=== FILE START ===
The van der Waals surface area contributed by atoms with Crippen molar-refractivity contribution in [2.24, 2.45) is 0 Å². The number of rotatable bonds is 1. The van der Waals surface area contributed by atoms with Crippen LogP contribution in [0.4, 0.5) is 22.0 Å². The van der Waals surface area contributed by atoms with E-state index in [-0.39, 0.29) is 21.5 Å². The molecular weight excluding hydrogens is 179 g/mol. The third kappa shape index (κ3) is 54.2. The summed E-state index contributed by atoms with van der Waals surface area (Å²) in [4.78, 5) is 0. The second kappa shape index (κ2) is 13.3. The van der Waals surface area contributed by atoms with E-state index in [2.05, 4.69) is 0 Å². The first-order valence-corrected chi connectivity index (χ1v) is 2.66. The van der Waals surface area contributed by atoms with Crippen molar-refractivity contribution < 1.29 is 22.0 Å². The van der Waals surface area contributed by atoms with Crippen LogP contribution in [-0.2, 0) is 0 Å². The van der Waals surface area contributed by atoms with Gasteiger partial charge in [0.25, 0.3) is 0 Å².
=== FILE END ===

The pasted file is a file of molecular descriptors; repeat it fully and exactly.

The van der Waals surface area contributed by atoms with Crippen molar-refractivity contribution in [2.24, 2.45) is 0 Å². The number of rotatable bonds is 1. The van der Waals surface area contributed by atoms with Crippen LogP contribution in [0.4, 0.5) is 22.0 Å². The van der Waals surface area contributed by atoms with E-state index in [-0.39, 0.29) is 21.5 Å². The molecular weight excluding hydrogens is 179 g/mol. The third kappa shape index (κ3) is 54.2. The summed E-state index contributed by atoms with van der Waals surface area (Å²) in [4.78, 5) is 0. The second kappa shape index (κ2) is 13.3. The van der Waals surface area contributed by atoms with E-state index in [2.05, 4.69) is 0 Å². The first-order valence-corrected chi connectivity index (χ1v) is 2.66. The van der Waals surface area contributed by atoms with Crippen molar-refractivity contribution < 1.29 is 22.0 Å². The van der Waals surface area contributed by atoms with Crippen LogP contribution in [-0.2, 0) is 0 Å². The van der Waals surface area contributed by atoms with Gasteiger partial charge in [0.25, 0.3) is 0 Å².